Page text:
How I Use It
I was trained this past fall on how to use the Sphero Spark in my classroom. The first few times we used it was on an introductory level and the students worked on the basics on how to use Sphero: Driving, Drawing and Block Coding. After getting used to how the robots work and the fundamentals, we moved into lessons in which the robots were treated as "characters" from stories, and that we would demonstrate the emotions and movement of the characters from the stories by using the colors and movement of the robots as if the robots themselves were actors. We then selected scenes from Shakespeare's "Romeo & Juliet" and placed clear cups with character drawings overtop of the robots. The robots were then coded and driven as "characters" following the blocking of the scene directed by the students. The students voiced the characters and coded the actions of the robots within their own sets that they created.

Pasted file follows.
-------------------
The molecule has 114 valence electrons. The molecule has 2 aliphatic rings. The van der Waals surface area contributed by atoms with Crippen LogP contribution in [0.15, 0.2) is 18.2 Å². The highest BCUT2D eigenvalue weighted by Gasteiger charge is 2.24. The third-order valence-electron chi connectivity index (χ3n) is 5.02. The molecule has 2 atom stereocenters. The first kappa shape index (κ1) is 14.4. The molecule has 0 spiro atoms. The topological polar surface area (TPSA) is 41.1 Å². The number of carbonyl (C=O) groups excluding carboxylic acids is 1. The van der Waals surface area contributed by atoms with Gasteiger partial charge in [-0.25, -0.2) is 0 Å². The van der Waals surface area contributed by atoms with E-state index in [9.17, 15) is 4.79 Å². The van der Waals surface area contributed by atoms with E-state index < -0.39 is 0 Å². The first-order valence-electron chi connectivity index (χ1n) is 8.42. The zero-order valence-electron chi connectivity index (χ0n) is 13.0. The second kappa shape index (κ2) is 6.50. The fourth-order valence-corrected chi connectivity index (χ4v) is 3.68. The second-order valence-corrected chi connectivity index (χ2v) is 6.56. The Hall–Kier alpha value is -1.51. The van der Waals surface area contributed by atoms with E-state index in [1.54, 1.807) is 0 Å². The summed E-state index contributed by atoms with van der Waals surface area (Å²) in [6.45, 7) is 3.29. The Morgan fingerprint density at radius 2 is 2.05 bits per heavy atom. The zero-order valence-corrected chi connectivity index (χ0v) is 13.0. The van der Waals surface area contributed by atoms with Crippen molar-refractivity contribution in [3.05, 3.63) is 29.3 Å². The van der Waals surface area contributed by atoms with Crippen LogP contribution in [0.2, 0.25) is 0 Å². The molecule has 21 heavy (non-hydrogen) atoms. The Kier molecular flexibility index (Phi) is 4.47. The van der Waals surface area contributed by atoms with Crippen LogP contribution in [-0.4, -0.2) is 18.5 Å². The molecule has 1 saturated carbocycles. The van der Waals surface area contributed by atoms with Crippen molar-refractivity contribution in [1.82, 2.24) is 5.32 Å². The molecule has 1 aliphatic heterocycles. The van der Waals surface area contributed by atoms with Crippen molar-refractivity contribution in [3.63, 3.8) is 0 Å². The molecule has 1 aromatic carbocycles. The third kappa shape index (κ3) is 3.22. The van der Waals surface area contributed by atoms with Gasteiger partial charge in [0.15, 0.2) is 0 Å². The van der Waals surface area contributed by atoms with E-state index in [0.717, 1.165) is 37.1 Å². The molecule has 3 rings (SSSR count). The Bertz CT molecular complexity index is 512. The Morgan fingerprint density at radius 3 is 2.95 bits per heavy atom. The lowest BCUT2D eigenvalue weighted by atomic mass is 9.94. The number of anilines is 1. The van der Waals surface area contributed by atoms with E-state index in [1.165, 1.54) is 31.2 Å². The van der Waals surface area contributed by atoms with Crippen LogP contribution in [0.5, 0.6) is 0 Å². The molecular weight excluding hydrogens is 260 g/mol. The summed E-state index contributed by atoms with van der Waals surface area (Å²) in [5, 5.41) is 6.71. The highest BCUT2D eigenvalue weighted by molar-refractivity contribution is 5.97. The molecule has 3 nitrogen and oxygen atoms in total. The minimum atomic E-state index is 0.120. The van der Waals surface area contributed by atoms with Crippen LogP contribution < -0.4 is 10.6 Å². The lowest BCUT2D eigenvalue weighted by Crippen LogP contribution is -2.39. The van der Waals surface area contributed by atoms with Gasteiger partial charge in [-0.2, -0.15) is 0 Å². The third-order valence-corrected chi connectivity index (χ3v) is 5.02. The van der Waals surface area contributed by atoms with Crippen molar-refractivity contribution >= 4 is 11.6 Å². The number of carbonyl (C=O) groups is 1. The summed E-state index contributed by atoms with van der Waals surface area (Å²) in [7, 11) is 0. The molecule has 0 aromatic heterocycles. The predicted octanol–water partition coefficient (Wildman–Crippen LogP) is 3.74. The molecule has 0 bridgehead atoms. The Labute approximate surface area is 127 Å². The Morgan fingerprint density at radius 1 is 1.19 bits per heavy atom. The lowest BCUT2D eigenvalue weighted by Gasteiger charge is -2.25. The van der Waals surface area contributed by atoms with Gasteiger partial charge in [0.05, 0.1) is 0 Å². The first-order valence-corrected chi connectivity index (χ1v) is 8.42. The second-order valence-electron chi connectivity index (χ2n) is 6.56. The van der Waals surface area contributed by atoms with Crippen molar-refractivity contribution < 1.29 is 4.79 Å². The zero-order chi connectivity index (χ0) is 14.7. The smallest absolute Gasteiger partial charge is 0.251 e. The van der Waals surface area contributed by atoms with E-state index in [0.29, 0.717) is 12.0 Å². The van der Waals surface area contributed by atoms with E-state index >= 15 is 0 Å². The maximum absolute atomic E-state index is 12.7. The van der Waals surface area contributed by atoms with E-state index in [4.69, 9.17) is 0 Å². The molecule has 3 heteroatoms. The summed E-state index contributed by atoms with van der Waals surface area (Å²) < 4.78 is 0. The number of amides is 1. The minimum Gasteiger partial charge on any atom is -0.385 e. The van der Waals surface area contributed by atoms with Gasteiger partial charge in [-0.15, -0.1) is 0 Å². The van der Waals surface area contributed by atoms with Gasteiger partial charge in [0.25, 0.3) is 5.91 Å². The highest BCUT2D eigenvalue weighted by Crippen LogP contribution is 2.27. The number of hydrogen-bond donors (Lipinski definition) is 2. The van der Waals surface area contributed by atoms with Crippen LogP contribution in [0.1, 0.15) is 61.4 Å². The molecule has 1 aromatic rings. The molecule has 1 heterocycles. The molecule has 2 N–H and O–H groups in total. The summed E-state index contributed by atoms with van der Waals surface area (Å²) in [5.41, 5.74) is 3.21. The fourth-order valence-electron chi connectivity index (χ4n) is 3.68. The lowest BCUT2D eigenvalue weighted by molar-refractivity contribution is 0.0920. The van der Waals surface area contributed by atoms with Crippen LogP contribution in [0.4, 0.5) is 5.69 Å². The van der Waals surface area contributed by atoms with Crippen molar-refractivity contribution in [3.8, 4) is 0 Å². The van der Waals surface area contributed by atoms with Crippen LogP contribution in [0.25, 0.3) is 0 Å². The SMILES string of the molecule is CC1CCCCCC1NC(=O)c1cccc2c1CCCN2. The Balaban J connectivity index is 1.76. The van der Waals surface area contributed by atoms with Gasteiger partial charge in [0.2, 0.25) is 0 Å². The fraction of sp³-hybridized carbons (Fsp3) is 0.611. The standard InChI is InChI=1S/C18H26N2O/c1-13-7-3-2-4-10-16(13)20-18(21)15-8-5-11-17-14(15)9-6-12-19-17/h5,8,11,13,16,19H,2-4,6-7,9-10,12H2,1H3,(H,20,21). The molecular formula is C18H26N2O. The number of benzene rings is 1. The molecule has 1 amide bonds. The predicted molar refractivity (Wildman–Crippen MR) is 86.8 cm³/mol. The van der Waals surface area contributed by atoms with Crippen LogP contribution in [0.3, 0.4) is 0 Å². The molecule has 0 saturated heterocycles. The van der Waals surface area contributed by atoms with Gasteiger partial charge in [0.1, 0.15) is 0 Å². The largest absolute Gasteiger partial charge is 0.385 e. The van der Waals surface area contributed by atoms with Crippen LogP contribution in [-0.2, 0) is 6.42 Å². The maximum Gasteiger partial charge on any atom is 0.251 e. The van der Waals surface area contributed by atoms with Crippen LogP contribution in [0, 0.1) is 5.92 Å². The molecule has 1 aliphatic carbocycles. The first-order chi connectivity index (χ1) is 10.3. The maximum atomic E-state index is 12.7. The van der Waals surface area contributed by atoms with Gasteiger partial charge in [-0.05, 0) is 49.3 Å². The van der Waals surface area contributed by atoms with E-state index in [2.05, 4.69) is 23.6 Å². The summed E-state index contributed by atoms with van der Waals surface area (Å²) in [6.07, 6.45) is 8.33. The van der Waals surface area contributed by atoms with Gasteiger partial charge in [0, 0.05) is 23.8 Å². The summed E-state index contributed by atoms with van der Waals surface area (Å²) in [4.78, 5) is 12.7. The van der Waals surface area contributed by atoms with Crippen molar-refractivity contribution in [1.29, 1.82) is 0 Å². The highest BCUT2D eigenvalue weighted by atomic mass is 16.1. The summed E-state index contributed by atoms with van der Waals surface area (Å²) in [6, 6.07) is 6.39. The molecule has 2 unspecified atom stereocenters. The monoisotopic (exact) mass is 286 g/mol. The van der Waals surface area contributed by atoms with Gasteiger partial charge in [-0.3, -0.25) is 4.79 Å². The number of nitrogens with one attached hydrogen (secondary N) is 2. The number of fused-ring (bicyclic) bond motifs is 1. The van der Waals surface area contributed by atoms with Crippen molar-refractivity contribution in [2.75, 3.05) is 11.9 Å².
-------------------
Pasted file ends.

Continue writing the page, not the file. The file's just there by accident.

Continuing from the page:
This project is a great way for students to dialogue with an archaic text. It's another way to modernize Shakespeare and make it relevant for the students. Students also get the opportunity to "own" Shakespeare's text by directing the robots and performing a Shakespearean production. This option is helpful for students who are shy about speaking and performing in front of audiences. I think that Sphero has great potential as a storytelling tool in various capacities. It offers students an opportunity to "author" or "write" or "perform" stories in a new and inventive way. If your students aren't very familiar with block coding it takes extra work and preparation to be able to use Sphero in the classroom initially, however, once they are familiar with the fundamentals, they can experiment with the coding and movement and be creative.